Applying for social security benefits

If a person believes that they meet the above criteria for schizophrenia, they may apply:

  • online using the SSA portal
  • at their local social security office
  • by calling 1-800-772-1213 between the hours of 8:00 am and 7:00 pm from Monday to Friday

A person can also appoint an advocate, attorney, or third-party representative to make an application on their behalf. The SSA provides information for people representing SSA claimants.

It is also important to check the SSA checklist of documents that a person will need to provide when making a disability application.

In addition to evidence regarding their medical condition, a person may also need to include information such as:

  • their doctor or healthcare professional
  • names and dates of medical tests
  • names of medication and reason for medication
  • job history, including dates of when their medical condition began to affect their ability to work

A person will also need to include identity documents such as a birth certificate and proof of US citizenship or lawful alien status.

Once a person submits their application, the SSA will review it and make sure that it meets the basic requirements for disability benefits. The SSA will also check whether the claimant has worked for enough years to qualify for SSA benefits and evaluate their current work activities.

The SSA then sends the application to the Disability Determination Services office in the state where the applicant lives. It will decide on the disability application and send a letter to notify the claimant.

If the application is approved, the claimant will receive a letter notifying them of the SSA’s decision, the amount they can expect to receive in monthly benefits, and the date from when payments will begin.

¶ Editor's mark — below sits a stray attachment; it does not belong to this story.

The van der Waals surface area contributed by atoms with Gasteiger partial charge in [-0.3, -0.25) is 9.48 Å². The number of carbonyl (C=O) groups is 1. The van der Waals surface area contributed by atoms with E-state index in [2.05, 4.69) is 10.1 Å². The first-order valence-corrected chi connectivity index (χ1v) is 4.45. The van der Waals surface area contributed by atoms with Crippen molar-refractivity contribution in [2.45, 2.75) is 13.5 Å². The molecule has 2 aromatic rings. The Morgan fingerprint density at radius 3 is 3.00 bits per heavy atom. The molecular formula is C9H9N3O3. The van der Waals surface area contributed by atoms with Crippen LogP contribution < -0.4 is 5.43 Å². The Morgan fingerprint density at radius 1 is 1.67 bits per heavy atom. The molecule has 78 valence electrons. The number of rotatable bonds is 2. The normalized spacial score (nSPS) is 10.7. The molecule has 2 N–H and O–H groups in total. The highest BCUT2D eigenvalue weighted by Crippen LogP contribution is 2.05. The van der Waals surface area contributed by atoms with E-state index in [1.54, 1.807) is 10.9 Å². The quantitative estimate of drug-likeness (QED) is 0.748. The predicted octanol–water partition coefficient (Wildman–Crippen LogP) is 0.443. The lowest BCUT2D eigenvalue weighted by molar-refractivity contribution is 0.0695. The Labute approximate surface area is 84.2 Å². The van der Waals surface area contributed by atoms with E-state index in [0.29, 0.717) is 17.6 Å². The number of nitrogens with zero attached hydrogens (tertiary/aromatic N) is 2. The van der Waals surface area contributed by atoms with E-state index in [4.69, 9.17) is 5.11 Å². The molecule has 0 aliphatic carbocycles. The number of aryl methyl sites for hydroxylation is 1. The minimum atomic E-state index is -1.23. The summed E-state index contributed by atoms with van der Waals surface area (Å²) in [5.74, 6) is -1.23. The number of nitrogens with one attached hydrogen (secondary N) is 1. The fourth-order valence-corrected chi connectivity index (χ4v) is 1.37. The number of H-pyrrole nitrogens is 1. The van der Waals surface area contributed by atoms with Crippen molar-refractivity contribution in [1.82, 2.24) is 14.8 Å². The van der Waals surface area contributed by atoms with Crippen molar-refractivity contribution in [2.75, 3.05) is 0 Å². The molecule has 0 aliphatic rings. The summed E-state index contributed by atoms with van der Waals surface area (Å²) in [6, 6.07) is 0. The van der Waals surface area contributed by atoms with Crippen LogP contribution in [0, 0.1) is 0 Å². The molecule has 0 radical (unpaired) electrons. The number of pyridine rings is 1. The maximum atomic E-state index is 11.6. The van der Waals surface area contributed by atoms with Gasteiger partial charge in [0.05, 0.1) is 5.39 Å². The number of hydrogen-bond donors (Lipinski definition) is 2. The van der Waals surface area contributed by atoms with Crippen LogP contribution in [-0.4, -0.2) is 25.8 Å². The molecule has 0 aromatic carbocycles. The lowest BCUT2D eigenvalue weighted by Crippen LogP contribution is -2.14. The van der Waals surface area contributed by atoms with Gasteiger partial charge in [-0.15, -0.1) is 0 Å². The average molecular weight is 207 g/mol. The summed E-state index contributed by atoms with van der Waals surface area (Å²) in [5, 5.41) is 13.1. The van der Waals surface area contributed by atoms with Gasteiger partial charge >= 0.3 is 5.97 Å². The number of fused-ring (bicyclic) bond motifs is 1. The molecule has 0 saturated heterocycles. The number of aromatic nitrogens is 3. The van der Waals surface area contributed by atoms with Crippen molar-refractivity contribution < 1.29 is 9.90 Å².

It is not uncommon for the SSA to deny a person’s first application. If this happens, the claimant has the right to appeal the decision. A person must request an appeal in writing within 60 days of receiving the original decision letter. There are four levels of appeal available.

Anyone applying for social security benefits needs to ensure their application is thorough and provides all the necessary evidence.

This includes ensuring that all necessary paperwork is present to prevent processing delays in their application. A person should follow the checklist provided by the SSA to ensure they meet the basic requirements.

Similarly, a person should ensure that their doctor evidences all treatment plans and provides extensive medical evidence to help strengthen the application for disability.

While the symptoms of schizophrenia can severely affect a person’s ability to work, various treatment pathways dog help people manage symptoms, prevent relapses and help a person lead a fulfilling life that involves work.

Potential treatment options include antipsychotic drugs, which can help make psychotic symptoms less intense and less frequent.

Learn more about treatment options for people with schizophrenia here.

Psychosocial treatments, such as supported employment, can help people with schizophrenia to find work as part of their recovery.

Individual Placement and Support (IPS) is a supported work model for people with serious mental illnesses, including schizophrenia. The IPS employment center works with 26 states in the United States to implement supported employment programs.

finding work

A person with schizophrenia can contact their state vocational rehabilitation agency, which will administer state-supported work programs. These agencies also offer training and educational opportunities to help people with mental health conditions start working.

Campaign for Disability Employment also offers job tips and resources for people living with disabilities trying to find employment.

People who have been out of work for some time may also benefit from volunteering. This can help people build confidence and social skills in a work environment. Volunteering also helps to build work experience and skills to add to a resume.

A person can find opportunities by contacting local voluntary organizations or searching national programs such as Volunteer.gov and AmeriCorps.

Schizophrenia is a mental health disorder that may disrupt a person’s perception of reality, emotions, social interactions with others, and thought processes.

The SSA can assist a person with schizophrenia as the administration considers it a disability.

To qualify for disability benefits, a person with schizophrenia will have to meet the SSA criteria and show that their condition is persistent and severe and prevents them from engaging in substantial gainful activity.

A person will need to provide medical evidence. The SSA will review their application before forwarding it to a local Disability Determination Services office.

If a person’s application is accepted, they will receive information regarding how much benefit they will receive. Alternatively, if the SSA denies a person’s application, they can appeal the decision within 60 days.